Those 600+ radio stations recently identified in an NAB study as being in danger of operational disruption from the TV spectrum “repack” might get some relief from any financial hit they face.
A bill introduced in Congress by Rep. Frank Pallone (D-N.J.) this month asking for another $1 billion to help TV stations make their moves includes a pledge to help radio stations that experience service interruptions. A previous authorization of $1.75 billion was included in the TV spectrum auction but did not include radio broadcasters.
The Viewer Protection Act of 2017 designates the Federal Communications Commission to reimburse FM radio stations “for reasonable relocation costs that are incurred because of the displacement of co-located equipment from a tower or similar transmission facility due to the re-organization of television broadcast spectrum.”
Pallone’s proposal, which also includes $90 million for a public awareness campaign to inform viewers of interruptions to service, doesn’t specify how much money from the fund would be available to radio broadcasters but acknowledges a substantial number of consumers “will lose access to FM radio stations unless such stations are reimbursed for reasonable relocation costs due to displacement of co-located equipment.”
Those additional funds provided in the House bill would be available until the end of fiscal year 2020, according to the measure proposal.
A committee hearing on the new bill is expected soon, according to a Pallone spokesperson. “Rep. Pallone believes this issue needs to be resolved quickly to make sure no viewers or listeners are harmed from the repack. However, with only three legislative days left before recess and a full floor schedule this week, we can’t expect a floor vote before August,” the official said.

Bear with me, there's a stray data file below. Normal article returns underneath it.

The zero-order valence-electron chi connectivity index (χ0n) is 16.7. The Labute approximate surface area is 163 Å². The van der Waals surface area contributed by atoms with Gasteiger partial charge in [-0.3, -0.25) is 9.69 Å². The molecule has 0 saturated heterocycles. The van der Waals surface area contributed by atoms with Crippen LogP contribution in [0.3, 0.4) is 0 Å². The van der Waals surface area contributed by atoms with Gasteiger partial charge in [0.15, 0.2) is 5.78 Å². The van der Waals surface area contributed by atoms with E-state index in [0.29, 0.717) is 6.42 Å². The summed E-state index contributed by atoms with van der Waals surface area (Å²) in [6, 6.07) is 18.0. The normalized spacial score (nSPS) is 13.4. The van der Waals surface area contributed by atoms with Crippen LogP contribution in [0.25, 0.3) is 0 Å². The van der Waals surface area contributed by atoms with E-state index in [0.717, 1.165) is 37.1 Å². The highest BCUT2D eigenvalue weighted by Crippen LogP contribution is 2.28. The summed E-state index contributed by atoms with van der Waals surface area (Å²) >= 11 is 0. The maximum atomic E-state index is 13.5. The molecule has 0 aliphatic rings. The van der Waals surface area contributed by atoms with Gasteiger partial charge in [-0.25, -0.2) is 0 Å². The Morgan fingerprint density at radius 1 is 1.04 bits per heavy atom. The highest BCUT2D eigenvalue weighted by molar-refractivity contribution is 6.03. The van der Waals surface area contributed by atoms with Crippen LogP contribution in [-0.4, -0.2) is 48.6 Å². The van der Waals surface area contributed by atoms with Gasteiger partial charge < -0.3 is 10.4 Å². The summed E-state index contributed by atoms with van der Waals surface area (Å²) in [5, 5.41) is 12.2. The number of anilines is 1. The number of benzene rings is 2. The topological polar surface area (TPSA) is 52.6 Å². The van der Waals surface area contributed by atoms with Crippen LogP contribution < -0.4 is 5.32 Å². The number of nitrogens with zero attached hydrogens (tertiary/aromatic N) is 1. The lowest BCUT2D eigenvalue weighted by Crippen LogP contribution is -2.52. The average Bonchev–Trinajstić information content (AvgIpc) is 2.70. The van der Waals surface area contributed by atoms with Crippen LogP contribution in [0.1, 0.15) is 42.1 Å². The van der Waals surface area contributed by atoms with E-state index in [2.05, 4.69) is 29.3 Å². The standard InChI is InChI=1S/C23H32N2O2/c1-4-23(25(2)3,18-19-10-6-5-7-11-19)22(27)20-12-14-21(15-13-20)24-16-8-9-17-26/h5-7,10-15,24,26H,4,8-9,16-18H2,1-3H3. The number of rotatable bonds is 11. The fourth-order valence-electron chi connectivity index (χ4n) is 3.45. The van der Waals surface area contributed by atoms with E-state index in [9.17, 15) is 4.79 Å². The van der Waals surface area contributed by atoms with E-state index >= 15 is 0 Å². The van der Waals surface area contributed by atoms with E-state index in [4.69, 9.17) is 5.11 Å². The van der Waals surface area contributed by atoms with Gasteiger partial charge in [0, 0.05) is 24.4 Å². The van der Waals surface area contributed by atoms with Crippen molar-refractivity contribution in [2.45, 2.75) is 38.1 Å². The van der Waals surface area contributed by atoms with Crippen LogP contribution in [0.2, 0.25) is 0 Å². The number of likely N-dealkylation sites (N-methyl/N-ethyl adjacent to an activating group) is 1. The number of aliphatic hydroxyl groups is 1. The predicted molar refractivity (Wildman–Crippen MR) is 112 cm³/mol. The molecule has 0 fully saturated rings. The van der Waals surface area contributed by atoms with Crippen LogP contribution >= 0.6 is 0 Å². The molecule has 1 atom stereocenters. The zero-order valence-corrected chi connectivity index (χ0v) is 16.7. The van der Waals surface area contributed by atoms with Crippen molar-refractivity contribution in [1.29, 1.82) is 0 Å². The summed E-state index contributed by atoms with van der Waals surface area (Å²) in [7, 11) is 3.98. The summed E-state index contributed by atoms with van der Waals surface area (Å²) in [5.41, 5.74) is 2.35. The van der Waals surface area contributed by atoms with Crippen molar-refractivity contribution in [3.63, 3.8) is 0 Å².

Additionally, several United States Senators — notably Sen. Jerry Moran (R-Kan.) and Sen. Brian Schatz (D-Hawaii.) — have been discussing introducing a companion version in that chamber, according to the spokesperson.
The National Association of Broadcasters, which commissioned the previously reported radio impact study from V-Soft Corp., has been pushing Congress to include displacement money for radio broadcasters affected by the TV repack.
“As FCC Chairman Pai made clear…the commission’s current $1.75 billion fund is simply insufficient to fairly reimburse those broadcasters forced to relocate channels in order to accommodate the incentive auction,” said Gordon Smith, NAB president and CEO. “Ranking Member Pallone’s legislation addresses this shortfall, and further ensures that millions of TV viewers and radio listeners retain access to local news, weather, sports and emergency weather warnings during and after the repack.”
V-Soft estimates a total of 678 radio stations could transmission facilities impacted by the TV repack. States with radio broadcasters facing the highest number of potential co-location conflicts are Florida (137) and New York (117), according to the V-Soft study.
Among those who have been pushing in Washington for money for radio has been Paul Rotella, president of the New Jersey Broadcasters Association. “I want to thank Congressman Pallone for his intuitive appreciation for the consequences of the re-pack on FM broadcasters. We very much appreciate this essential initiative,” he wrote in a letter to Pallone’s office. “The NJBA first raised this issue about 18 months ago when the initial bill was under consideration. Now, it seems radio broadcasters and the vast and diverse audiences they serve will be able to be protected under Congressman Pallone’s Viewer Protection Act and we urge Congress to pass this legislation as soon as possible.”